7. Keep your face out of the sleeping bag

When it’s cold outside you might be tempted to tuck your head down into the sleeping bag as well, but that’s actually a bad idea. When you breathe you release little droplets of vapor and moisture. If your head is in the sleeping bag and you breathe out you’re breathing that water vapor into the sleeping bag and that creates even more moisture, which can soak the bag even more than you might think.

There are some liners that will help protect your sleeping bag from any moisture that you might put off throughout the night. These go on the inside of the bag and you lay inside of it. You might wake up damp in the morning because of that moisture but it’s not going to get into your sleeping bag or the sleeping pad, so it depends on what your overall goal actually is as to whether that’s going to work for you.

8. Keep the snow out

Snow is another source of a whole lot of moisture and if you bring any snow into your tent, even on your shoes, you’re going to notice. It’s going to melt into everything and then it’s going to spread. Before you know it, your entire tent could be slightly damp from just a small amount of snow. Make sure you’re taking shoes and boots off outside the tent without letting them drip onto the interior of your tent where they can start causing you problems.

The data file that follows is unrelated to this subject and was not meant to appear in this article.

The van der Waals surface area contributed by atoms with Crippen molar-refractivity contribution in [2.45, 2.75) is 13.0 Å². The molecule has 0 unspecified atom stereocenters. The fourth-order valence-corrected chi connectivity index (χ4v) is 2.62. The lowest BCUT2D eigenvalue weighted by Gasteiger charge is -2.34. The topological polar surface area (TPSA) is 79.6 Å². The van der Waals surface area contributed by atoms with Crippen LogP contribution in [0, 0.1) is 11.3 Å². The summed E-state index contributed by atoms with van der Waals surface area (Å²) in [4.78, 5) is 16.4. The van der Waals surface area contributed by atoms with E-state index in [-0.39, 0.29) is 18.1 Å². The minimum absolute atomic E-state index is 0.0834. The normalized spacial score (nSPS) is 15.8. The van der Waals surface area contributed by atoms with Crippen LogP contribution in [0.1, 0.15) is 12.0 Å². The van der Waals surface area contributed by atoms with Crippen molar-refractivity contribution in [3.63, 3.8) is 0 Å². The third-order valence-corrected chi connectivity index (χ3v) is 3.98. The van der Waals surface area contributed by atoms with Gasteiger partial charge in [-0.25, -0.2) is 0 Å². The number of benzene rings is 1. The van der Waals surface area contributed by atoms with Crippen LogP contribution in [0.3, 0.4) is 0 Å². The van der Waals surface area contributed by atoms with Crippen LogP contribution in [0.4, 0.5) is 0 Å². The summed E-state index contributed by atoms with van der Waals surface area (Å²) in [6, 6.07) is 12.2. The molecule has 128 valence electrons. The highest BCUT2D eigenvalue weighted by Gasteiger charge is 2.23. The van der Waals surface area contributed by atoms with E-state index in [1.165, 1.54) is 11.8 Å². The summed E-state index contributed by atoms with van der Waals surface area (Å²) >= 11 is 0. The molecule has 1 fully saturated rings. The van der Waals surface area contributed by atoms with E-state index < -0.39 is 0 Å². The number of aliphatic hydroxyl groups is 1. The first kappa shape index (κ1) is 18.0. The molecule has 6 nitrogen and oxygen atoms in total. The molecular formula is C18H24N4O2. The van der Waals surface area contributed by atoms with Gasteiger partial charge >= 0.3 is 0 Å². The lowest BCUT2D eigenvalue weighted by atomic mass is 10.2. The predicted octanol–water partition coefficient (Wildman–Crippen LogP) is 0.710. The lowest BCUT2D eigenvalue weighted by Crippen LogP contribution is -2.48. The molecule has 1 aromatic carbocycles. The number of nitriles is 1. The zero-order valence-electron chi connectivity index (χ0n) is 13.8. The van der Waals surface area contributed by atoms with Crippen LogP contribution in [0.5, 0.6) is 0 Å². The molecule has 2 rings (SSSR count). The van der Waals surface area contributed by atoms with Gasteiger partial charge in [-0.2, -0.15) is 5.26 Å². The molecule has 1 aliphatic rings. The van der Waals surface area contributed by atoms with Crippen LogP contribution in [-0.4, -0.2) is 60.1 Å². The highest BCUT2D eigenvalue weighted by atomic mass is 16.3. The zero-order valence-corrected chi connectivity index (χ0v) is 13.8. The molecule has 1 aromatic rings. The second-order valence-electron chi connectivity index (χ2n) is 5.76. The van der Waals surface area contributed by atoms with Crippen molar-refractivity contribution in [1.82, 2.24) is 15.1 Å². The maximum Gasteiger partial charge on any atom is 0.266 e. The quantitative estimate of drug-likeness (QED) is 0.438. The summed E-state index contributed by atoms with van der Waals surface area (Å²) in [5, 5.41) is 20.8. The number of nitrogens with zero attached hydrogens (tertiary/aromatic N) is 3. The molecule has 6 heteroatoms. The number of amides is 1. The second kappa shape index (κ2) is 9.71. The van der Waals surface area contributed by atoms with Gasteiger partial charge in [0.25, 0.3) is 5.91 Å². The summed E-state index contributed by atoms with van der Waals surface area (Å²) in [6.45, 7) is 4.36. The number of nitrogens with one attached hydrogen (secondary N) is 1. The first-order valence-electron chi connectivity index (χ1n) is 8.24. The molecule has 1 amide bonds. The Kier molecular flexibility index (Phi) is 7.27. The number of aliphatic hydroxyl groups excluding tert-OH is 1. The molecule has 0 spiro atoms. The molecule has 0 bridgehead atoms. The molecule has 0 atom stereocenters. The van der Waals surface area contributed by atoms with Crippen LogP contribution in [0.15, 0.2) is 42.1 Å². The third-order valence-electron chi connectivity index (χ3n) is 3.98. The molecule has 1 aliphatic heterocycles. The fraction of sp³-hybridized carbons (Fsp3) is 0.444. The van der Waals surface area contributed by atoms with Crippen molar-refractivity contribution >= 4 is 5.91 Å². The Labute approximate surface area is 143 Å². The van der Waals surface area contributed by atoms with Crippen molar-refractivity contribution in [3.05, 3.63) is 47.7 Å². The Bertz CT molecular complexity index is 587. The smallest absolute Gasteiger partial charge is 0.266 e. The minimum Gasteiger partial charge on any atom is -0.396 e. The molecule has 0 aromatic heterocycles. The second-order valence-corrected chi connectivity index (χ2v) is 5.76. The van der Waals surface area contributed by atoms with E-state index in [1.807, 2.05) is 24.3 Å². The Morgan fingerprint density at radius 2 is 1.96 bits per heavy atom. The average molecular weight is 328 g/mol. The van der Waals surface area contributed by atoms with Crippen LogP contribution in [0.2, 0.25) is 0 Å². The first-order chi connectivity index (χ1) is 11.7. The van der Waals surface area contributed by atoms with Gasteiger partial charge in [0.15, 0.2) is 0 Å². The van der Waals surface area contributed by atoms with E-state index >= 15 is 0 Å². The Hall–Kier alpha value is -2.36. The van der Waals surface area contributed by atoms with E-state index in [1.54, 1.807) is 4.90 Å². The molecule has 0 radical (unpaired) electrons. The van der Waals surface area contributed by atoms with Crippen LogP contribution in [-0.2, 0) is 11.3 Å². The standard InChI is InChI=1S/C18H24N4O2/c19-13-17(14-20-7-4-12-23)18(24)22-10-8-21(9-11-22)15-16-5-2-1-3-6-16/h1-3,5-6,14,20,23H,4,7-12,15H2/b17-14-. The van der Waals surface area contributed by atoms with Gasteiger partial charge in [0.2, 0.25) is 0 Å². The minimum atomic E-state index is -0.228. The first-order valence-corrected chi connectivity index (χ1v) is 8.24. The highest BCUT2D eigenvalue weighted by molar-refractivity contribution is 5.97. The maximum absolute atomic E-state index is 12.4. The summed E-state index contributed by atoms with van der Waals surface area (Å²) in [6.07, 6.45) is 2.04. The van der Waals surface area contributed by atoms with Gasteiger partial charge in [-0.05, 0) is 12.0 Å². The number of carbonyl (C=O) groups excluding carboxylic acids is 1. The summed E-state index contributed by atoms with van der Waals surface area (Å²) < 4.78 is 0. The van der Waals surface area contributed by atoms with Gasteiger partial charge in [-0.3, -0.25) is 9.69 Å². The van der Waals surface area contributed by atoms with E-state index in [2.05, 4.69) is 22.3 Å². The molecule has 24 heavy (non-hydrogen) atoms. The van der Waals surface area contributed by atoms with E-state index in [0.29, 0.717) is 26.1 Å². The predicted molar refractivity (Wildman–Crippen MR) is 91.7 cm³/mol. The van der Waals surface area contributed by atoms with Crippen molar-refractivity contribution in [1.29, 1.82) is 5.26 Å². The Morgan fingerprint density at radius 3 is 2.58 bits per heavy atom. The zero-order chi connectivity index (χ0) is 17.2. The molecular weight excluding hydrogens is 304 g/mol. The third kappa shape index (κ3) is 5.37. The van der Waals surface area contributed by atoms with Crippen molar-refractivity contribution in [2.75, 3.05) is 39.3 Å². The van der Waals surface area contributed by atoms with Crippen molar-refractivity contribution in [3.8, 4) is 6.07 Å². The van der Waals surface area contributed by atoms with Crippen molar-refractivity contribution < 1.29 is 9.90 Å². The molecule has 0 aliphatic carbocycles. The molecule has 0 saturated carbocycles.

9. Stay cool

When you get too overheated you’re going to find yourself sweating, which is going to be a problem for your comfort level and it’s going to introduce even more moisture into your sleep system. Sweat is definitely an uncomfortable kind of moisture and the more you sweat the more it’s going to be absorbed into the sleeping bag and the pad underneath it. This will also get released into the rest of the tent, causing more condensation.

10. Use the basics

Don’t forget that rainfly and ground sheets can keep moisture out. It’s easy to forget when you’re caught up in all the other things that need to be done or that you’re planning on getting done, but skipping this step is something you’ll definitely regret. You’ll find yourself with a wet tent in the morning just from the morning dew or even a light sprinkle that happened during the night. Even a small amount of water can make you extremely uncomfortable if you’re not very careful.

Final words

When it comes to camping, moisture is definitely not going to be your friend. You want to make sure that you’re keeping it out of your tent in as many ways as possible. It starts with putting a tarp over your tent and under your tent to keep it from seeping in. What about condensation that happens inside your tent? That’s another factor you need to keep in mind before you head out.

When you have the tips above down you’re going to feel a whole lot more comfortable going camping in a tent. You will know just what to do to make sure that you don’t get too damp or uncomfortable and you’re going to keep your tent, your sleeping bag, and your sleeping pad protected as well. And all it takes is a few extra minutes to do things the right way.

Hopefully, these tips will reduce condensation in your tent and help you stay warm and dry.